She also won a scholarship under the state department’s Tomorrow’s Leaders programme, and holds an honours degree in Business Studies from the American University in Beirut. Back in Gaza she had been contemplating career possibilities when Hamas launched its attack on Israel on 7 October.

  • Why are Israel and Hamas fighting in Gaza?
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Her Instagram account tracks the progress of a life upended by war – from the photo of a smiling young woman sitting outside a Beirut café captioned “when you let the light in, shattered glass will glitter”, to the image of the home now left behind in Rafah and the caption “we bleed the same stories no matter how far we are from you Gaza. We leave you, but you never leave us.”

Tala as a student in Beirut
Image caption,Tala during happier times as a student in Beirut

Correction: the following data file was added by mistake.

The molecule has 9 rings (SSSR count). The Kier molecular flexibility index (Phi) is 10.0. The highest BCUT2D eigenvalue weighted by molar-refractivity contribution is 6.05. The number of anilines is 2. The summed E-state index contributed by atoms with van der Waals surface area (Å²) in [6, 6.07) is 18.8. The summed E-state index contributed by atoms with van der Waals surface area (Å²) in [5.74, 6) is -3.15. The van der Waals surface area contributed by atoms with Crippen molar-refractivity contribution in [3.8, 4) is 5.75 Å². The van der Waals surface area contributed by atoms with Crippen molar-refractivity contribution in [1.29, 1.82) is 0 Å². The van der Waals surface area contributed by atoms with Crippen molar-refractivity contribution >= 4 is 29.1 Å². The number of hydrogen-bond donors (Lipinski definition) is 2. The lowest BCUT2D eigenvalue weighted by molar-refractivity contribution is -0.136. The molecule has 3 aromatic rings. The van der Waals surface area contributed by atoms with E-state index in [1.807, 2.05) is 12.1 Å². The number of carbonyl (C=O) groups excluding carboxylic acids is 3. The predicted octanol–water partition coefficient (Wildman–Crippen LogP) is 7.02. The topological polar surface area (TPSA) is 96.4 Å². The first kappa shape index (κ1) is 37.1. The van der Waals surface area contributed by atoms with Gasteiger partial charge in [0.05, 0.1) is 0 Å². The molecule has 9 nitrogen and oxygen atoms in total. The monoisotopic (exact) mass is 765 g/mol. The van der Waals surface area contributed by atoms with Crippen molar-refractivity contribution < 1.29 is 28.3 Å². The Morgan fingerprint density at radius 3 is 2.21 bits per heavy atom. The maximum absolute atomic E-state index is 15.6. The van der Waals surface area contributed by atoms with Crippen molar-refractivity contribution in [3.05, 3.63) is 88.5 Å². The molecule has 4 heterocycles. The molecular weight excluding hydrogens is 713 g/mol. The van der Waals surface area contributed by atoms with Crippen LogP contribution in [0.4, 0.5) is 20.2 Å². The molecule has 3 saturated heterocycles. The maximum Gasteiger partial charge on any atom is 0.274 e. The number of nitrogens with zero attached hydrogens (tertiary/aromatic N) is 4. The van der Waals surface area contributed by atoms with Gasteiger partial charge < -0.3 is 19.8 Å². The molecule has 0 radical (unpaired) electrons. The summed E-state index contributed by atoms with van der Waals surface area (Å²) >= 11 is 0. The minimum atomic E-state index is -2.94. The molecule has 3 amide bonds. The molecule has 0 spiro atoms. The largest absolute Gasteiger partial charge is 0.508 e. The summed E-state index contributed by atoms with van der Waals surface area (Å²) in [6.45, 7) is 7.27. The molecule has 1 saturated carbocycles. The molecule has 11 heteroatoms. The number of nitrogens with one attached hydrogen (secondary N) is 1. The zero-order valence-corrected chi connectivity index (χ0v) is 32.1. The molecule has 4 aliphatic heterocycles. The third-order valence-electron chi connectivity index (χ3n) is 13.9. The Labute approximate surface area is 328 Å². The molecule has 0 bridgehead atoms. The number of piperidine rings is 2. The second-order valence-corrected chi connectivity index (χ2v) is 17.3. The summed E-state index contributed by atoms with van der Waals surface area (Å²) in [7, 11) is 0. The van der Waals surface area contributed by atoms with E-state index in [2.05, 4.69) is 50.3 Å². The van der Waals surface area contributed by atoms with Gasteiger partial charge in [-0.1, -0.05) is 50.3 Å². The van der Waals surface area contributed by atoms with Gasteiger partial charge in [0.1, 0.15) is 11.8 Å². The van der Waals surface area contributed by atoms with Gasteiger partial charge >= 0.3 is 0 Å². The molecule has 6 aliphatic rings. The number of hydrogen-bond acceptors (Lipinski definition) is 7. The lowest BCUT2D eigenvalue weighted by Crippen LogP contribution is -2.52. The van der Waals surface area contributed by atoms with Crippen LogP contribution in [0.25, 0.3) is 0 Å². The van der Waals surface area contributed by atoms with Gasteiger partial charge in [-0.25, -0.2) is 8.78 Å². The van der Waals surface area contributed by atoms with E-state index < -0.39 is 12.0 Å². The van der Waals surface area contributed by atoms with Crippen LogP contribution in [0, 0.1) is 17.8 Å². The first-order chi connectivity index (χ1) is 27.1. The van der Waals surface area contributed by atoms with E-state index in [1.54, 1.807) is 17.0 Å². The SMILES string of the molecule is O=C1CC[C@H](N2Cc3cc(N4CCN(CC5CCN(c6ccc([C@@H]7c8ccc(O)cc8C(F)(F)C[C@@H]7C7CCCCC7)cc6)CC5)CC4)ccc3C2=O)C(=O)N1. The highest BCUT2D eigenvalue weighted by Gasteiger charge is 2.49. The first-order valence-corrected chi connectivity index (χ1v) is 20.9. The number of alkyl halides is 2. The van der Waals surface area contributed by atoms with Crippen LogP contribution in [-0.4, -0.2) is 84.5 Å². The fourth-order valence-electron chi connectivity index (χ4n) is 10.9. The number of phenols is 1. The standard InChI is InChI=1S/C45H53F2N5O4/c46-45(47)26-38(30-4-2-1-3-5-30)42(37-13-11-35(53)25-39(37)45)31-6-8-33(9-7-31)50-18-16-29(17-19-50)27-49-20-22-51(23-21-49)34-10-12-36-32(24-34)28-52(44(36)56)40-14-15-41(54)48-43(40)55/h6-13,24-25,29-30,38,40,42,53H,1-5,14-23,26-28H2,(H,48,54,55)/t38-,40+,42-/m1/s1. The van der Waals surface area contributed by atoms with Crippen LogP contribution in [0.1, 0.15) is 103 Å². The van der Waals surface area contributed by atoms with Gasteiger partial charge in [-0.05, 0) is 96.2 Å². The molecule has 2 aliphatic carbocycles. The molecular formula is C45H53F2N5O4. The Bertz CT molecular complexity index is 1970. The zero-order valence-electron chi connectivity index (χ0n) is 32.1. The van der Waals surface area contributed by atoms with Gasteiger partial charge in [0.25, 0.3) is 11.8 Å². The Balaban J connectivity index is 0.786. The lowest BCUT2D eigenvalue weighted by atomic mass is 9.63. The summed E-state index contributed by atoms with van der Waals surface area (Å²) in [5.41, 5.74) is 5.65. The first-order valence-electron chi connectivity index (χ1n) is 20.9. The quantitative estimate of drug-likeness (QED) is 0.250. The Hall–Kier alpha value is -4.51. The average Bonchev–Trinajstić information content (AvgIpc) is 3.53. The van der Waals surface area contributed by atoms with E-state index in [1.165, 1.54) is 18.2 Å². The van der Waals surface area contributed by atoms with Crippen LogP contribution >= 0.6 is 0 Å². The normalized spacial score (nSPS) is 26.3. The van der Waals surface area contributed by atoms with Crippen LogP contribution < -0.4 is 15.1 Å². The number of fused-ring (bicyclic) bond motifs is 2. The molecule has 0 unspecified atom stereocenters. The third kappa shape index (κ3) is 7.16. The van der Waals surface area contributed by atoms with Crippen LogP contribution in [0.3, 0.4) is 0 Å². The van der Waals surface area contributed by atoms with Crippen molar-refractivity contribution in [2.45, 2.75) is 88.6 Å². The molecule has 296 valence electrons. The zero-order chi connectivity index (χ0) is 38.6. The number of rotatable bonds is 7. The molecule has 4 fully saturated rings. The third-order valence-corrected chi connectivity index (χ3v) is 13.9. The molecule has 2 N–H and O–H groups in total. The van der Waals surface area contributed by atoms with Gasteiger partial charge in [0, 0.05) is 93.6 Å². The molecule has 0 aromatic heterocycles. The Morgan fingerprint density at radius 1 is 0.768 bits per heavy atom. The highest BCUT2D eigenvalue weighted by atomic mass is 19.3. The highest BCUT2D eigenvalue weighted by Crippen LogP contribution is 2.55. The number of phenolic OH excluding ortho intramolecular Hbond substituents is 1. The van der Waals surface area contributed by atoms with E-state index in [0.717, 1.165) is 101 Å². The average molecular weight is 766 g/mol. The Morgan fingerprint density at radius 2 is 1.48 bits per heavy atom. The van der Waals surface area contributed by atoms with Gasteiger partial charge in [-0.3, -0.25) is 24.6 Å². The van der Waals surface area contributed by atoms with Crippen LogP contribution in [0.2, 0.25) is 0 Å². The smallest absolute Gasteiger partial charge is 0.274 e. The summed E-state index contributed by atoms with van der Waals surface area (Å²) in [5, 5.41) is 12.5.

After each rejection at the Egypt border, Tala took Yazeed home, knowing that supplies of the medicine he needs to suppress his seizures were running lower.

The war has exacerbated an already difficult situation for disabled people in Gaza, where an estimated 21% of households have at least one member living with a disability. That amounts to approximately 58,000 people according to the Palestinian Central Bureau of Statistics run by the Palestinian Authority, the Palestinians’ governing body based in the occupied West Bank

There was no running water and food was getting harder to find as the Israel Defense Forces advanced and tens of thousands of frightened refugees crammed into Rafah from further north in the Gaza Strip. In December, as the Gaza death toll passed 20,000, Tala told the BBC of her relief at surviving each airstrike in the area.

“Every time I hear a rocket or bomb that’s going to drop on people… it’s horrible to say this, but it sort of it gives me this relief that it’s not us.”

The air strikes could not be explained to Yazeed. They were something he experienced as a malign, elemental force.